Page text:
Pondering speedy neutrinos
Regarding “Hints of a flaw in special relativity” (SN: 10/22/11, p. 18), there could be a simple explanation for neutrinos being measured as traveling faster than the speed of light in a vacuum. While a vacuum is typically defined as a space entirely devoid of matter, in fact a vacuum is a busy medium with virtual particles continually being created and destroyed. Light passing through a vacuum is affected by such activity. 
Neutrinos have such low interactions that they can pass through a lead wall several hundred light-years thick without slowing down. The ultimate speed in the universe is, therefore, that of neutrinos, not photons in a vacuum. It isn’t so much that neutrinos are faster than light in a vacuum, rather that light is slower than neutrinos whether or not the neutrinos are in a vacuum. 
As for special relativity, it relies on the constancy of the speed of light, not on any particular speed of light. Substituting the speed of neutrinos would not affect the measurable results.
Robert Berliner, Los Angeles, Calif.

Such interactions in a vacuum do slow light down, a phenomenon called the Scharnhorst effect. But this effect is much too insignificant to explain how neutrinos could arrive at a detector 60 nanoseconds earlier than light in a race covering only 730 kilometers. That 60 nanoseconds corresponds to a margin of victory in that race of about 18 meters. A photon slowed by the Scharnhorst effect would lag behind a photon without such a slowdown by only about the width of an atom—after racing for the current age of the universe.  —Tom Siegfried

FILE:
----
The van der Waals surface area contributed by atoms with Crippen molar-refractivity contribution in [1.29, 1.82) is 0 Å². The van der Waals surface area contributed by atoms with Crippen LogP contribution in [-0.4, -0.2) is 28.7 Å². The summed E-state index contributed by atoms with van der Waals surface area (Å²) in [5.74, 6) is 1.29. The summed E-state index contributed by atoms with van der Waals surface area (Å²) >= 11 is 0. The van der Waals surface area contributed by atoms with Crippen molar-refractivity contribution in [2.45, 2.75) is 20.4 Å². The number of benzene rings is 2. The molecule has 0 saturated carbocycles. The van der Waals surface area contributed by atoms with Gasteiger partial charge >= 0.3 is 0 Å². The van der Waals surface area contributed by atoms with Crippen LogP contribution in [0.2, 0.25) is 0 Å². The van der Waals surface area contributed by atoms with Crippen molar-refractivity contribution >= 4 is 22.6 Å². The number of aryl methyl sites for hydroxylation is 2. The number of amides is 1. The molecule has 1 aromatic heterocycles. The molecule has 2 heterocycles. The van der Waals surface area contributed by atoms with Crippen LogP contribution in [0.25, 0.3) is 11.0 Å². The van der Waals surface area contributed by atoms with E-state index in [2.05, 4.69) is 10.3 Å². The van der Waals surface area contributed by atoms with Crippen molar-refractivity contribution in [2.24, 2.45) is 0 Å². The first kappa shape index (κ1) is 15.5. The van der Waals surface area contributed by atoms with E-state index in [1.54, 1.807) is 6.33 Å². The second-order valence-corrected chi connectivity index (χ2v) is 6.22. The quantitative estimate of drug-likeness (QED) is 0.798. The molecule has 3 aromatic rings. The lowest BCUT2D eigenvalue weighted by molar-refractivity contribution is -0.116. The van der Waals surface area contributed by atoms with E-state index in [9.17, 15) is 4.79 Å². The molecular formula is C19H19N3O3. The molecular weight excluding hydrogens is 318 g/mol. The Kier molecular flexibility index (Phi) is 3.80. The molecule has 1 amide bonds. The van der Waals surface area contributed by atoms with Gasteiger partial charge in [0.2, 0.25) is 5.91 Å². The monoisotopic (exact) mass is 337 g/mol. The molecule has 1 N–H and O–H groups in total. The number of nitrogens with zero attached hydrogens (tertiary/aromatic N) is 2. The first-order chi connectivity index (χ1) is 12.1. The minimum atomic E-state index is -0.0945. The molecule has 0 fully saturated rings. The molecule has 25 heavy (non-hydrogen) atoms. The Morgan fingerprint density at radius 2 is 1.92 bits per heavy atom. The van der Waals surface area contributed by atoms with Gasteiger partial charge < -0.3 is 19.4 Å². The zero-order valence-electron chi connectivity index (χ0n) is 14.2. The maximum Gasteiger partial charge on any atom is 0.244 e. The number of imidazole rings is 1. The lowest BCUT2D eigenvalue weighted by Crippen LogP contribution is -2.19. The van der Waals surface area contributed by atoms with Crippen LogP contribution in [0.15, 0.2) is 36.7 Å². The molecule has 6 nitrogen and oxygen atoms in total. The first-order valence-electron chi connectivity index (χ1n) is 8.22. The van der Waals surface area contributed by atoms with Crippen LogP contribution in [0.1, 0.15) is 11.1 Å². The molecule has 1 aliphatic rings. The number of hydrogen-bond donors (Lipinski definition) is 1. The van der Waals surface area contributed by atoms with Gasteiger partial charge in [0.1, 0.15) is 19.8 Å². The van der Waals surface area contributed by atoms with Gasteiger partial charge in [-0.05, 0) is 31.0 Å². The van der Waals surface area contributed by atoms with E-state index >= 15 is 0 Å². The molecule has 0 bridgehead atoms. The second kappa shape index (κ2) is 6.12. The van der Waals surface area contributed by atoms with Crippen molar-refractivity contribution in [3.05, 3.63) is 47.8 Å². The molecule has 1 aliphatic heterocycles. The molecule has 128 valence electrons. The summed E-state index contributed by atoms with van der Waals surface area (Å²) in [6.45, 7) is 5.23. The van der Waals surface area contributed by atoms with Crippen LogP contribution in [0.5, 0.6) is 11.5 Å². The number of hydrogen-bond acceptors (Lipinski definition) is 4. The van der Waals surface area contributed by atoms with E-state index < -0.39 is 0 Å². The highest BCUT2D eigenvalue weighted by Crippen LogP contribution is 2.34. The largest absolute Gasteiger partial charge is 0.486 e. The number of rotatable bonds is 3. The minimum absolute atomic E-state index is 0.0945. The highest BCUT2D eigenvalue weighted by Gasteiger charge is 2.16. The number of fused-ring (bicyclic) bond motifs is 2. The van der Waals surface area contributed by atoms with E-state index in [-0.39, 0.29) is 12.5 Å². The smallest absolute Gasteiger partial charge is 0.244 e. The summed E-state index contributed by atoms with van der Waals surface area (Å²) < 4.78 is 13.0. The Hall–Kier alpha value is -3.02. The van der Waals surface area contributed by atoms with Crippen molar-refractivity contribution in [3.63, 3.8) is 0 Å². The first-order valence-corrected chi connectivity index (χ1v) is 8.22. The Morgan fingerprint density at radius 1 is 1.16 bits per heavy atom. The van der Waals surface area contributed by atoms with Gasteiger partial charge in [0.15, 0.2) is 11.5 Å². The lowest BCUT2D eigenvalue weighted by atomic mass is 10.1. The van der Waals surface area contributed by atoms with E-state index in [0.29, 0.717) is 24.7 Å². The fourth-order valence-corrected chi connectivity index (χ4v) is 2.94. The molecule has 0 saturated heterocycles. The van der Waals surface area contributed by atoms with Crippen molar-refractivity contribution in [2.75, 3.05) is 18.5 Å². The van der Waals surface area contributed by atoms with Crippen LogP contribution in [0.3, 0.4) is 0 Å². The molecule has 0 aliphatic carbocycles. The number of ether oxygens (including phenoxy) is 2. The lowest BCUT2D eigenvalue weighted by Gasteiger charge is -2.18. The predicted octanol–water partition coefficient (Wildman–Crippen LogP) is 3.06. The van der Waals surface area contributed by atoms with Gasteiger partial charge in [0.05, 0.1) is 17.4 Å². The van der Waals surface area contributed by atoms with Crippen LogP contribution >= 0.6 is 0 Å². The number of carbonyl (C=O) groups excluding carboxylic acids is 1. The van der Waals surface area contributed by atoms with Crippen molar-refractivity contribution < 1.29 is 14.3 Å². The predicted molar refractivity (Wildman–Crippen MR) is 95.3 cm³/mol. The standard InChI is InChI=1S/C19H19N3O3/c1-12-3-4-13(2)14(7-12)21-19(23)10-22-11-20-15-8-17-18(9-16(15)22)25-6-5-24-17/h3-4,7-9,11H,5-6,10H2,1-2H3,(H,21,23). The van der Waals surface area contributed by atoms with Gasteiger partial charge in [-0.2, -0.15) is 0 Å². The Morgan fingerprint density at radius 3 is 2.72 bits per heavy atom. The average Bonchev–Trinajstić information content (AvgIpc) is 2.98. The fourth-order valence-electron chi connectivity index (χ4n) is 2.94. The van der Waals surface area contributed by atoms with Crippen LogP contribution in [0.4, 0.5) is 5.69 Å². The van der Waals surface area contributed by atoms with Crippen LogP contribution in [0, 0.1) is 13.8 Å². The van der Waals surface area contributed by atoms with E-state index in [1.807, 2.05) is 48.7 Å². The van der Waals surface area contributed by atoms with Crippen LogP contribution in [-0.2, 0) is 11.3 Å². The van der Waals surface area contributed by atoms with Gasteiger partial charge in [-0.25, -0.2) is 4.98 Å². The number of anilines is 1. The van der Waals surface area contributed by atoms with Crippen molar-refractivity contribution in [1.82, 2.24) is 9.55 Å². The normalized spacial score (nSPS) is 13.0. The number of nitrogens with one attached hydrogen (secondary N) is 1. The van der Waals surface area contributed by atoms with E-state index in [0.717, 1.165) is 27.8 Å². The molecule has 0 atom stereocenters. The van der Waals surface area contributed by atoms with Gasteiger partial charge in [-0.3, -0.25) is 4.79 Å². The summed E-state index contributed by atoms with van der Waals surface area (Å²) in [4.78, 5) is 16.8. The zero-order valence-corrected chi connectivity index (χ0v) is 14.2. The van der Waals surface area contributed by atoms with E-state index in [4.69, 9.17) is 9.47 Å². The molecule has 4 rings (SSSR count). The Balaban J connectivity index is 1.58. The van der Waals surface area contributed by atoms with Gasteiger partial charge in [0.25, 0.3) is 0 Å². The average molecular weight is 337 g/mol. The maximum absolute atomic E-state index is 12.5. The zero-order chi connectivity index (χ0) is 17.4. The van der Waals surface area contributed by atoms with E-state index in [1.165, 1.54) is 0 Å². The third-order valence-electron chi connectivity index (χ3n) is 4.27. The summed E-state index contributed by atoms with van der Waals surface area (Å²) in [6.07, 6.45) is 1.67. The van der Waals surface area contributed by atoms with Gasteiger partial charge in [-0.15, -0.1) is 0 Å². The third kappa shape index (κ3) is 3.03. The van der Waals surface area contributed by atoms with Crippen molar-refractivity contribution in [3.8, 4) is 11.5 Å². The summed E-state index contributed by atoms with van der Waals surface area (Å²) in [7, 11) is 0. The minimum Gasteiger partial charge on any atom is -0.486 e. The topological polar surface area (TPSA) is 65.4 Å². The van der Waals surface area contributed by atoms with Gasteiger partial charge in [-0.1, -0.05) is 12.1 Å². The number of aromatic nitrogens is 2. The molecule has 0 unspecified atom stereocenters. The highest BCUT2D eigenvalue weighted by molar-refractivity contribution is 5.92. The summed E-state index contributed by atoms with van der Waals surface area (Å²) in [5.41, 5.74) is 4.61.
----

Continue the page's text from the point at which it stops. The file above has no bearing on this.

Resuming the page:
While it seems unlikely the faster-than-light neutrinos are really that fast, it is important to find the cause of the experimental error (if there was an error). Scientific revolutions are the result of years of ignoring data that “don’t fit” until finally the burden of outlier data accumulates enough that someone questions existing paradigms. So while the editorial “With scientific puzzles, all the pieces have to fit” (SN: 1/28/12, p. 2) was mostly excellent, I object strongly to the final phrase, “if it doesn’t fit, you must omit.”  Rather, “if it doesn’t fit, you must understand why.” Even if the outlier data were in error, understanding the cause will improve future experiments. And you never know, maybe it really shouldn’t have fit!
Al Bogart, Framingham, Mass.

I am in complete agreement with the reader. I should have stressed that “if it doesn’t fit, you must omit” is just a general rule. The rare exceptions are the source of exciting scientific advances, requiring the creation of a whole new puzzle. — Tom Siegfried

From the Nature Index

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